This paper reviews the literature on the economic contribution of pastoralism to the national economies of seven countries, two in the Horn of Africa and five in southern Africa. For all the countries covered here, it is difficult to disaggregate at the national level the economic outputs of pastoral livestock from livestock more generally. Research studies have nonetheless identified the distinctive contributions of pastoralism and occasionally quantified these contributions for selected localities and regions. This work demonstrates that the economic role of pastoralism can be quite different even for national economies in the same region. There also exist broad regional differences between the Horn, where pastoralists are heavily involved in producing live animals for export, and southern Africa, where smaller herds are kept primarily for purposes other than commercial sales. At least three methodological shortcomings limit our ability to quantify the contributions made by pastoralists to national economies: aggregated national statistics, the selective recording of data on pastoral production, and analytical confusion about how to impute realistic cash values to the products that herders obtain from their own herds for their own consumption.
Keywords: Pastoralism, Horn of Africa, southern Africa, livestock economics
This review takes the proverbial trip from the Cape to Cairo, pastoral style. For pastoral purposes we begin the journey in Somalia and finish in the Republic of South Africa. The object of our journey is to establish the contribution of pastoralism to national economies in the Horn and southern Africa. Along the way we encounter both conceptual forests and conceptual trees.
The trees that might prevent us from seeing the forest are represented by individual African countries. With respect to livestock marketing and pastoral commercial involvement, each of the countries reviewed in this study is remarkably distinct, a fact that is emphasized in the following national case studies.
But there is also a forest to report on, in the form of a single, overall pattern that emerges from the subcontinental breadth of this review. In terms of variations in the level and kind of pastoral commercial involvement, there is a clear regional difference between the Horn and southern Africa.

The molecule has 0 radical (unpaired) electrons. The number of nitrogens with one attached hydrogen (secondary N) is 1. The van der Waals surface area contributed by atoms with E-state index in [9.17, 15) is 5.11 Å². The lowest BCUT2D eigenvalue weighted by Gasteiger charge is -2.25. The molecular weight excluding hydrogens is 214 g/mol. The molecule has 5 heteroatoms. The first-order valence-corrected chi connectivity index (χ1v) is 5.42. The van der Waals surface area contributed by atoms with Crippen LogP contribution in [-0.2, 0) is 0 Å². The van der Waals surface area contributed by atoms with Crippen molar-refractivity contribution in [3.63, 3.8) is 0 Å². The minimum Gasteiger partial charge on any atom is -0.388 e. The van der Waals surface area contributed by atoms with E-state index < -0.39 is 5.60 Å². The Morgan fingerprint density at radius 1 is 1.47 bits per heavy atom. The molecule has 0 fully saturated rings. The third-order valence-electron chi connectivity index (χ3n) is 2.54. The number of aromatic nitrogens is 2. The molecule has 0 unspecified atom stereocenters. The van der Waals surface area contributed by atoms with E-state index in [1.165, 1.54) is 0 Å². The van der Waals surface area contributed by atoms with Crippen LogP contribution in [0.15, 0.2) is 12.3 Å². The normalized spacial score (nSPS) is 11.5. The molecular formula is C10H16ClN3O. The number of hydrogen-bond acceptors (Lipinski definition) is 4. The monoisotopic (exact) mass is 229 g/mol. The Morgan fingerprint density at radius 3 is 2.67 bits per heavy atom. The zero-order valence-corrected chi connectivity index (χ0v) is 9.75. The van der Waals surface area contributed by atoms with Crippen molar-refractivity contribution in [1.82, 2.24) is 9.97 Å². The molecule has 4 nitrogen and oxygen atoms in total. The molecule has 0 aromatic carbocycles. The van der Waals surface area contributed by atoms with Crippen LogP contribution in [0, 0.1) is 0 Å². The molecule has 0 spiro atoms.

The economies of Ethiopia and Somalia are poor, technologically underdeveloped, but integrated nonetheless into global capitalism. In terms of livestock exports, these countries produce relatively unprocessed raw commodities--hides, skins and live animals--for regional markets. Weak, non-existent or (from the perspective of livestock producers and traders) parasitic national governments do little to promote their livestock industries. Despite these constraints, pastoral households in Ethiopia and Somalia are increasingly involved in commercial livestock production for sale, with results that in the aggregate are impressive both in terms of the volume and value of international trade and foreign exchange earnings. In return, these pastoral households receive marketed commodities such as grain and clothing that are essential for their survival. Despite their remoteness and their participation in weak national economies, these are pastoral production systems oriented to commercial international exports.
The situation is different in southern Africa, where strong and occasionally benign national governments support and may subsidize their livestock producers. The export product range includes both processed commodities (such as chilled, boneless beef from Botswana) and sophisticated goods for international niche markets (such as Karakul lamb pelts from Namibia for the fashion industry, or branded 'free range' meat from South Africa). The export trade is officially regulated, treaty-bound, technically advanced, and diverse in the geographical spread of its markets. …